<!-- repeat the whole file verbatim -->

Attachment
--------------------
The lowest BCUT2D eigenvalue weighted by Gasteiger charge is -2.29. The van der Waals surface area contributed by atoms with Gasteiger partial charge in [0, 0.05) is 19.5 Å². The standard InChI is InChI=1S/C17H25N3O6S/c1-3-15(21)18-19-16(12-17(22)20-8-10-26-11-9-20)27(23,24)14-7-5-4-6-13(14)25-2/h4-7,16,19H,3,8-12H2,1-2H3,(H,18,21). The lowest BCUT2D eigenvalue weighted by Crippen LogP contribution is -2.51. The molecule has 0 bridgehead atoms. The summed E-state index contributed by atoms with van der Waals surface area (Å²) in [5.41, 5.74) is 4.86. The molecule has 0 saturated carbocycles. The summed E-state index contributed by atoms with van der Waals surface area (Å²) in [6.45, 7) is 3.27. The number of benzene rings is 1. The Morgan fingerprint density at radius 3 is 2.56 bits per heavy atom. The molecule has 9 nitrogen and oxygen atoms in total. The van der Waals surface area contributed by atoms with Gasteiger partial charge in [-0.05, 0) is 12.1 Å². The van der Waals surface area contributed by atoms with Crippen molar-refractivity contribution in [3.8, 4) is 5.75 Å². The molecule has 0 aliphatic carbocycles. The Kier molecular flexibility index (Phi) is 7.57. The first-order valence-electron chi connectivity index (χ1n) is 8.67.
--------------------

The lowest BCUT2D eigenvalue weighted by Gasteiger charge is -2.29. The van der Waals surface area contributed by atoms with Gasteiger partial charge in [0, 0.05) is 19.5 Å². The standard InChI is InChI=1S/C17H25N3O6S/c1-3-15(21)18-19-16(12-17(22)20-8-10-26-11-9-20)27(23,24)14-7-5-4-6-13(14)25-2/h4-7,16,19H,3,8-12H2,1-2H3,(H,18,21). The lowest BCUT2D eigenvalue weighted by Crippen LogP contribution is -2.51. The molecule has 0 bridgehead atoms. The summed E-state index contributed by atoms with van der Waals surface area (Å²) in [5.41, 5.74) is 4.86. The molecule has 0 saturated carbocycles. The summed E-state index contributed by atoms with van der Waals surface area (Å²) in [6.45, 7) is 3.27. The number of benzene rings is 1. The Morgan fingerprint density at radius 3 is 2.56 bits per heavy atom. The molecule has 9 nitrogen and oxygen atoms in total. The van der Waals surface area contributed by atoms with Gasteiger partial charge in [-0.05, 0) is 12.1 Å². The van der Waals surface area contributed by atoms with Crippen molar-refractivity contribution in [3.8, 4) is 5.75 Å². The molecule has 0 aliphatic carbocycles. The Kier molecular flexibility index (Phi) is 7.57. The first-order valence-electron chi connectivity index (χ1n) is 8.67.